Carlos Brito is a famous French graphic journalist. He is a paid cartoonist at « Le Canard Enchaîné » and a freelance journalist at « Le Monde ». He is the chief editor of the FECO website (Federation of Cartoonists' organisations). Brito also won the recent "Immigration Cartoon Contest" organized by Don Quichotte. (Click HERE to see his winning cartoon). Brito is keen on the new opportunities that Internet offers for a wider broadcasting of cartoons and a better protection of the press and humour cartoonists’ status.

Below is an interview that he gave to Marlène Pohle (FECO president) in August 2006 (and I'll publish an interview he gave to me as soon as it is translated into French).
MP : What does Internet make you think of ?

CB : In my workshop I’ve got two windows, one is overlooking a corn field and the other one is opened on to the rest of the world.

MP : What’s the use of Internet for you ?

CB : It helps me to follow what’s going on, search for documentation and communicate, i.e exchange written and drawn information, especially with other cartoonists. To put it shortly, it helps me watch the world stirring far beyond my favourite countryside. It’s quite enriching.

MP : Do you use Internet to communicate with the newspapers you are working with ?

CB : Not really ! I’m still using the good old fax, since I have to send black and white cartoons that are going to be printed on newspaper ordinary paper. The need for quality in the transmission doesn’t justify the use of a computer. The fax still remains the fastest means and as far as press is concerned the notion of time is prevailing.

MP : Well ! Then, Internet isn’t really a way that you use to send your production.

CB : Yes, it is ! I happened to send colour cartoons to « Le Monde » and then I used Internet for that. How could I do otherwise ? But it seems to me that Internet can become a particularly interesting means of diffusion. If you want to show cartoons that, whatever the reasons, were not published in the written press.

MP : So, you mean Internet could replace the printed issues ?

CB : Well ! You know, living has become more and more difficult for cartoonists because of the dramatically decreased space allowed to drawings in the press in general. If you want to go on existing as a cartoonist you have to find other frames to show your work. But, obviously, this is not a solution to the problem which is basically economical. The cartoonist’s work must be published to be a living for him. So far Internet has never fed any cartoonist. So let’s use it as, let’s say, a complementary medium.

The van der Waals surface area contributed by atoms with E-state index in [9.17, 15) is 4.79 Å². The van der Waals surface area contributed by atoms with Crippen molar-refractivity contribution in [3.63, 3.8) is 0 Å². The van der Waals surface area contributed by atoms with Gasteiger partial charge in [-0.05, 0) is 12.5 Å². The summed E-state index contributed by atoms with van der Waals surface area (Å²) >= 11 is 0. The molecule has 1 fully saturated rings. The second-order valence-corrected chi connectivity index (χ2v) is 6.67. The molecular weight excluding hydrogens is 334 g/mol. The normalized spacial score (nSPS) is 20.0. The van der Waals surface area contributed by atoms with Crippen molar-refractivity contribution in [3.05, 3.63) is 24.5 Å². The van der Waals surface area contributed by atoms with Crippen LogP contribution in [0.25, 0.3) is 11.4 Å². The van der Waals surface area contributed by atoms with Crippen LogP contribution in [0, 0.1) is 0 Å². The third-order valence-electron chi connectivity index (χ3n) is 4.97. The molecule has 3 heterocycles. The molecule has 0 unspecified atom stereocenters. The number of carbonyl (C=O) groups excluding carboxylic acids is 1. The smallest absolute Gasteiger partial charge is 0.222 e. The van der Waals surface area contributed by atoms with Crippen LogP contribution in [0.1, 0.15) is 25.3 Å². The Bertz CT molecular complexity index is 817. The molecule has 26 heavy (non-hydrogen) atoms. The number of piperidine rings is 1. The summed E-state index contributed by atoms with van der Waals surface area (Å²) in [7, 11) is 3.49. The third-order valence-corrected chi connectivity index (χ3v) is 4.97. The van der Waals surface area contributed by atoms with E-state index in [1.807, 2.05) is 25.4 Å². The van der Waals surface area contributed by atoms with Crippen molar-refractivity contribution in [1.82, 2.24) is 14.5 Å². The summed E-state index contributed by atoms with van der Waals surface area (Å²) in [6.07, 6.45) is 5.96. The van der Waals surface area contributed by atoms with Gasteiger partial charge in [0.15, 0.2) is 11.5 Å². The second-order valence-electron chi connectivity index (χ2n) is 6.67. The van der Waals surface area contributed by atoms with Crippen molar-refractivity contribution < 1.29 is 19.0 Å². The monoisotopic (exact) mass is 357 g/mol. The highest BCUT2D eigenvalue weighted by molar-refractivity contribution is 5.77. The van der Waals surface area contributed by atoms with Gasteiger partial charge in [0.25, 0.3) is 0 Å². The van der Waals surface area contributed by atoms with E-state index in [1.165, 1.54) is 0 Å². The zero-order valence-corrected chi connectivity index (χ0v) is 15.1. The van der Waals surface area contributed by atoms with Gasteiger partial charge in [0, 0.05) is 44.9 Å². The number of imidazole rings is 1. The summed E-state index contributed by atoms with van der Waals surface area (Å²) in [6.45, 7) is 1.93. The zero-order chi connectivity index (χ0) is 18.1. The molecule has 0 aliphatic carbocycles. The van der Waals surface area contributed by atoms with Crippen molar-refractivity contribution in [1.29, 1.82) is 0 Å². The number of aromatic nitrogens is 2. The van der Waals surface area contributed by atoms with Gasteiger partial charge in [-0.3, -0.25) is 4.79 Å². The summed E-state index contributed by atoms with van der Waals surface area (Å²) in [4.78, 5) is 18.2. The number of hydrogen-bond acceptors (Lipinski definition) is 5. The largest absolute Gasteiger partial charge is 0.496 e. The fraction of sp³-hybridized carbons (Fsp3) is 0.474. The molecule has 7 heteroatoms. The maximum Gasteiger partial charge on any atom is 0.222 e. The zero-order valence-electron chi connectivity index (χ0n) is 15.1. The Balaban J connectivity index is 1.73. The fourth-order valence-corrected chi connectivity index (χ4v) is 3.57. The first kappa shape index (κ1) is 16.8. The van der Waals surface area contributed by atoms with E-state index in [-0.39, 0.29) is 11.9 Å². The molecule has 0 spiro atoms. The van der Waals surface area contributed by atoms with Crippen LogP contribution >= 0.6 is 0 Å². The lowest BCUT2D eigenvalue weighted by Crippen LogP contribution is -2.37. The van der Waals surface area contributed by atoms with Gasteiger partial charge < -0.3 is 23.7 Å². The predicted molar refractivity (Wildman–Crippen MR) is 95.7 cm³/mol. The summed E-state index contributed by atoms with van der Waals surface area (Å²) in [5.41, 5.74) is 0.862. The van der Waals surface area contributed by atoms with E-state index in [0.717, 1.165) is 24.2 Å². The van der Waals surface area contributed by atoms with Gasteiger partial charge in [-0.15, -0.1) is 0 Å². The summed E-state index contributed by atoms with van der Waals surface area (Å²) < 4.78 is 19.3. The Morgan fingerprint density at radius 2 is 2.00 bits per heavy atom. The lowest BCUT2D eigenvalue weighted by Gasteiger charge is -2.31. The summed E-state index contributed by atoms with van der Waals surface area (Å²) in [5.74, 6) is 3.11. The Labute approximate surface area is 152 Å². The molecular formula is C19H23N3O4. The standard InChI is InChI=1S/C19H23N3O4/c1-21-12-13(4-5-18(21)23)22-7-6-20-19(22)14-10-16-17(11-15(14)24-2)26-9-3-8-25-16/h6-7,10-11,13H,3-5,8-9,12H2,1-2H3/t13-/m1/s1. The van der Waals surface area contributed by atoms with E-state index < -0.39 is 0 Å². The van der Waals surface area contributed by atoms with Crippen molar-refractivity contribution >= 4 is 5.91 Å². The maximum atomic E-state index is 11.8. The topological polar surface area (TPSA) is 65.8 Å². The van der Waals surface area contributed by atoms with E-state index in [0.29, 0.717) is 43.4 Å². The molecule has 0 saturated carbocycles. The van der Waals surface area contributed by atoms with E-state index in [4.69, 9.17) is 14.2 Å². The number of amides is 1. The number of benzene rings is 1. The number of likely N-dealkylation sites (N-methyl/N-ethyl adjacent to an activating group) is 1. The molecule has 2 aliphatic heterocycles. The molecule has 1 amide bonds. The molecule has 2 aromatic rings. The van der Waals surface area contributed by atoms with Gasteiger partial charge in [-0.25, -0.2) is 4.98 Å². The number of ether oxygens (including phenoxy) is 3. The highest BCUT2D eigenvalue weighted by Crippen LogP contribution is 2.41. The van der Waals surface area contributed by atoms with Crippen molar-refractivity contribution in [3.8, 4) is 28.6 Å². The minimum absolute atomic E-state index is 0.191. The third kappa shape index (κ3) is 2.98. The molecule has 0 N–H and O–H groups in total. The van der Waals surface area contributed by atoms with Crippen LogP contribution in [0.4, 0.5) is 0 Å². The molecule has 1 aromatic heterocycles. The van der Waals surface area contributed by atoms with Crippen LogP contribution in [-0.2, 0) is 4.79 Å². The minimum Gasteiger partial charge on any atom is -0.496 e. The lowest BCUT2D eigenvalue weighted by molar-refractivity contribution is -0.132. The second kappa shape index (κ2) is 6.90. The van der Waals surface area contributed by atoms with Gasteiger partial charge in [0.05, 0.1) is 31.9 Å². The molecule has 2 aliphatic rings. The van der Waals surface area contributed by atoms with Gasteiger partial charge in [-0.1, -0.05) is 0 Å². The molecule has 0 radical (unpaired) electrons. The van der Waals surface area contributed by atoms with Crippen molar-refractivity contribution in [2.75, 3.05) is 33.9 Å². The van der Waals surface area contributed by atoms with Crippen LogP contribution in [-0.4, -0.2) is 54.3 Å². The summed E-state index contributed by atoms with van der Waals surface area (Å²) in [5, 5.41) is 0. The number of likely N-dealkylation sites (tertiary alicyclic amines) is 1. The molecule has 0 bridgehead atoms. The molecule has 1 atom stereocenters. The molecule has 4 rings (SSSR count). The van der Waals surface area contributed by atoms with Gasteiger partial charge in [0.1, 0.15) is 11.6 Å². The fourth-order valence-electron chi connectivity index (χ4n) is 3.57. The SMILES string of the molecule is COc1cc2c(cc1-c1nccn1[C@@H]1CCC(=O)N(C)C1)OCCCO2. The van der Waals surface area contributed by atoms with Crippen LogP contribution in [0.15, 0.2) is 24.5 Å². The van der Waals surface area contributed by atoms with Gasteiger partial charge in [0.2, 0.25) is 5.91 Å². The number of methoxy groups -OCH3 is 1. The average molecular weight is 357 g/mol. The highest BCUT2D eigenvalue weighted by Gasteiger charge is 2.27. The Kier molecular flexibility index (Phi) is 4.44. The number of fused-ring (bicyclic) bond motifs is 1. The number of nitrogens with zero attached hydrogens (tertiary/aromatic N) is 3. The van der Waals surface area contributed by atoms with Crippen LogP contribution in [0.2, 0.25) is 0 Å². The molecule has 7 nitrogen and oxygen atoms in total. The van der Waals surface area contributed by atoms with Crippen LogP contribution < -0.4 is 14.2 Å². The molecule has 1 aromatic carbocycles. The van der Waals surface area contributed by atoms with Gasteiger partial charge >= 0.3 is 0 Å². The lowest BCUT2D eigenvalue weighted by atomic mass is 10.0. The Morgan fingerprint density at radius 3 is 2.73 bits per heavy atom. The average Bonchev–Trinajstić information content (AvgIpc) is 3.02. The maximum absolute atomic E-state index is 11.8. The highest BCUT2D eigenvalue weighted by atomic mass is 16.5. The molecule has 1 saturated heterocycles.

MP : Actually...

CB : Let’s take the example of the FECO, that is to say about two thousand cartoonists living or trying to live on their work in thirty countries or so. All this little world succeeding in communicating one with the other is a good example of what can be done thanks to Internet. So, to achieve that, what could be better than a dynamic website opened to all the FECO members, with cartoons galleries on alternative topics and on current issues, forums discussions on problems linked to our profession or wider social subjects, enabling the circulation of any information concerning the work of the cartoonists.

MP : More precisely, how do you foresee your future contribution to the FECO website ?

CB : In a world said to be in a globalization process, it seems to me that the press and humour cartoonists that we are, are detaining a powerful means to defend some principles which would help mankind live harmoniously the time to come (which, we all know, is announced to be much darker). So, to my mind, we have to propose a few initiatives that would enable the FECO to be more actively committed to the life of the planet. Likewise what we did for the Muhammad cartoons fuss, it would be interesting to open a cartoons gallery on « oil » for instance.